I don’t believe there is any such thing as too much water – as long as you’re not overflowing your pot. Remember: when you add the pasta, the water level will rise also. 

3. Put 3-4 shakes of table salt from your salt shaker in the water (or, 2 pinches of Kosher salt). The salt not only will flavor the pasta, but there’s a wive’s tale out there that says it helps your water boil faster. Cover pot with a lid (clear lids are preferable so you can see what’s going on in there) and set heat to medium. If you’re brave and impatient you can set it to medium high or even high – but don’t you dare leave it alone!

I can’t give you a time on how long this will take, because there are many factors – how hot your water is; if you have electric or gas; how big your pot and how much water is in there.

First, though, you will notice small clear bubbles forming on the bottom of your pan. This will happen right before the boil. It will probably only be another minute or two (depending on your heat level) to develop into a full boil, which is defined by large clear bubbles rising to the top of the water.

4. This is the time to add your pasta! Measure if your recipe calls for it. You will get better at knowing how much you need for yourself/family/recipes with time. Immediately after you add the pasta, give it a stir with a wooden spoon to prevent sticking. You will have to stir about 2-3 times more before it is time to drain the water.
Do not replace the lid! It will trap the heat and your pot will boil over – creating a nasty mess for you to clean up.

Here is a picture of a ‘rolling boil’:
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Usually after you put your pasta into the boiling water, you will see this white filmy looking layer on top. This is caused by the pasta releasing its starches.
Most of the time I leave my water at a medium-heat setting. This allows the pasta to have a big enough boil to cook without overflowing your pot or overcooking your pasta.

5. Cooking times: You can pretty much ALWAYS find the cooking times for your pasta on the box or package it came in. Some guidelines:
*Fresh pasta (refrigerated or homemade) takes the least amount of time to cook – usually only 2-4 minutes.
*Semolina pasta (white pasta) can vary depending on thickness. Angel hair (capellini) takes less than Spaghetti, for example. These usually take anywhere from 6-9 minutes.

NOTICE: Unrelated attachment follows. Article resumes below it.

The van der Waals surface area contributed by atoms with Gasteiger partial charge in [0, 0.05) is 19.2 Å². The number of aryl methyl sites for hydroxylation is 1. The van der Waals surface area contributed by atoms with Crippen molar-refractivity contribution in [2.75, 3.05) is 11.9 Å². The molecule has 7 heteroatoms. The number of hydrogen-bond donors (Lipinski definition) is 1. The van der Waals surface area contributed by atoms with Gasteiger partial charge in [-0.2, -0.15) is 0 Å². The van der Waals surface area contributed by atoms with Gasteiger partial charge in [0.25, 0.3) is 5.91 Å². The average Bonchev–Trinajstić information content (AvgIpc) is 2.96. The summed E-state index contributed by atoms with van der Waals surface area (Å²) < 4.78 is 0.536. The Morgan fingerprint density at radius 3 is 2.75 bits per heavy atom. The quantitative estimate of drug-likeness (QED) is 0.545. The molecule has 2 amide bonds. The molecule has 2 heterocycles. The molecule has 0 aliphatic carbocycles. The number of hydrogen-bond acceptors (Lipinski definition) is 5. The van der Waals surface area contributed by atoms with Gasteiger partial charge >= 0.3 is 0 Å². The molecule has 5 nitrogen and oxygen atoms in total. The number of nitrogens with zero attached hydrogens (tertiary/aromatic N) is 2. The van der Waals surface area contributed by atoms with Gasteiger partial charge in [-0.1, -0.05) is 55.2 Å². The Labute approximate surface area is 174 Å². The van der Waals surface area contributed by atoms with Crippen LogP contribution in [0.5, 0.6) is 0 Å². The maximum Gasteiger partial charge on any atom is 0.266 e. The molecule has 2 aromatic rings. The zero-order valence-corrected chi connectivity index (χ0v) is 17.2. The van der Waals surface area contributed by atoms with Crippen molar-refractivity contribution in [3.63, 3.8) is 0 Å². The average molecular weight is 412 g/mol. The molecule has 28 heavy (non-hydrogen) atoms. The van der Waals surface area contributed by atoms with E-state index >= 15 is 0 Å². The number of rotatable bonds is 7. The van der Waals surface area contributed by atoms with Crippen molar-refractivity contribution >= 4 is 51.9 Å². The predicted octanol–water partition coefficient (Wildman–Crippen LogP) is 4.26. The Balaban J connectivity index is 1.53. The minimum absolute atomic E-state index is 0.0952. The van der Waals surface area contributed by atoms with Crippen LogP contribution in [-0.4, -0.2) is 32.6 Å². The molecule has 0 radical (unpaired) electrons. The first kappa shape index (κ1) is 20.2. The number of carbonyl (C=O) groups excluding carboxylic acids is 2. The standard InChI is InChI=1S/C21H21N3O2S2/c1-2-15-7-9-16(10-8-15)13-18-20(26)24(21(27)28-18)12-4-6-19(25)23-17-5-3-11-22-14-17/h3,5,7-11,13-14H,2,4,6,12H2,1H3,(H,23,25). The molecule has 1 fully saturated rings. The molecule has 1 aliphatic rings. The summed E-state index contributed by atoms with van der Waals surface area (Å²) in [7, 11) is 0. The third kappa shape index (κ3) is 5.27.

*Whole Wheat pasta takes the longest – usually around 10 minutes.

When time is up, drain the pasta by pouring the entire contents of the pot into a colander in the sink. (Or, if you have cool pasta pots like I do, which have holes on the lids, you can drain directly from the pot without a colander. Just be sure to keep a firm grip on the lid and use a potholder to prevent burning.)

Here’s another little trick. If you want your pasta to soak up the flavors of the sauce it is in (you do!), cook it a few minutes less than what it says on the box. Drain early, and add to the sauce. Let it cook for the remainder of the time in the pasta sauce, stirring occasionally.
Regardless if you add sauce after letting cook the entire recommended time, or if you cook it awhile IN the sauce, be sure to add sauce immediately after draining to prevent it from turning into one big pot shaped mold. 😉

A few notes:
Boxed pastas generally hold their shape better than fresh. It is much more difficult to overcook and make them mushy. (Unfortunately I think it has to do with preservatives.)
Also, many times those boxes include a recipe for an accompanying sauce. Take a look next time you’re at the store, and decide if it’s something that looks easy enough for you to make. They are usually pretty basic, but good, recipes.

Trouble shooting:
*I cooked my pasta for the recommended amount of time, but it still came out hard and chewy. You probably got scared of the boil and reduced your heat too low, and the pasta was unable to cook enough. Maybe you turned it down because you had to walk away for a minute (that was smart) but forgot to turn it back up (not so smart). Leave it at a moderate boil (medium heat should do it) and stick nearby next time, until you get the hang of how long it takes.